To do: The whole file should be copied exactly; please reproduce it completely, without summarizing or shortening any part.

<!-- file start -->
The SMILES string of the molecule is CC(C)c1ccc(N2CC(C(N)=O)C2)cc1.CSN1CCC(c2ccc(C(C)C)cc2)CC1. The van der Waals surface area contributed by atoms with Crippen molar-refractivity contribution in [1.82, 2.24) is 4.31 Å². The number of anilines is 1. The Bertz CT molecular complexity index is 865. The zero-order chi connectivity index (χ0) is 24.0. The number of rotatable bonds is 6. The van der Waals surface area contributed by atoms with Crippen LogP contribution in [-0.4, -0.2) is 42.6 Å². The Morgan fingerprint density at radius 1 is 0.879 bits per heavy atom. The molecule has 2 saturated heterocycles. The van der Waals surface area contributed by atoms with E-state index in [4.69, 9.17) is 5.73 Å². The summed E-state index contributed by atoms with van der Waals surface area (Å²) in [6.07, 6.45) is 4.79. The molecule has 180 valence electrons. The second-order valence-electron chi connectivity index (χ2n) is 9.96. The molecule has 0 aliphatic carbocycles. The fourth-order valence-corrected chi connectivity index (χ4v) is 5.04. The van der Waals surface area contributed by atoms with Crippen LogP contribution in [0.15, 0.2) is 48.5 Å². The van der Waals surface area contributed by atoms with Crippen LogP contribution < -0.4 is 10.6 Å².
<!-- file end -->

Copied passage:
The SMILES string of the molecule is CC(C)c1ccc(N2CC(C(N)=O)C2)cc1.CSN1CCC(c2ccc(C(C)C)cc2)CC1. The van der Waals surface area contributed by atoms with Crippen molar-refractivity contribution in [1.82, 2.24) is 4.31 Å². The number of anilines is 1. The Bertz CT molecular complexity index is 865. The zero-order chi connectivity index (χ0) is 24.0. The number of rotatable bonds is 6. The van der Waals surface area contributed by atoms with Crippen LogP contribution in [-0.4, -0.2) is 42.6 Å². The Morgan fingerprint density at radius 1 is 0.879 bits per heavy atom. The molecule has 2 saturated heterocycles. The van der Waals surface area contributed by atoms with E-state index in [4.69, 9.17) is 5.73 Å². The summed E-state index contributed by atoms with van der Waals surface area (Å²) in [6.07, 6.45) is 4.79. The molecule has 180 valence electrons. The second-order valence-electron chi connectivity index (χ2n) is 9.96. The molecule has 0 aliphatic carbocycles. The fourth-order valence-corrected chi connectivity index (χ4v) is 5.04. The van der Waals surface area contributed by atoms with Crippen LogP contribution in [0.15, 0.2) is 48.5 Å². The van der Waals surface area contributed by atoms with Crippen LogP contribution < -0.4 is 10.6 Å².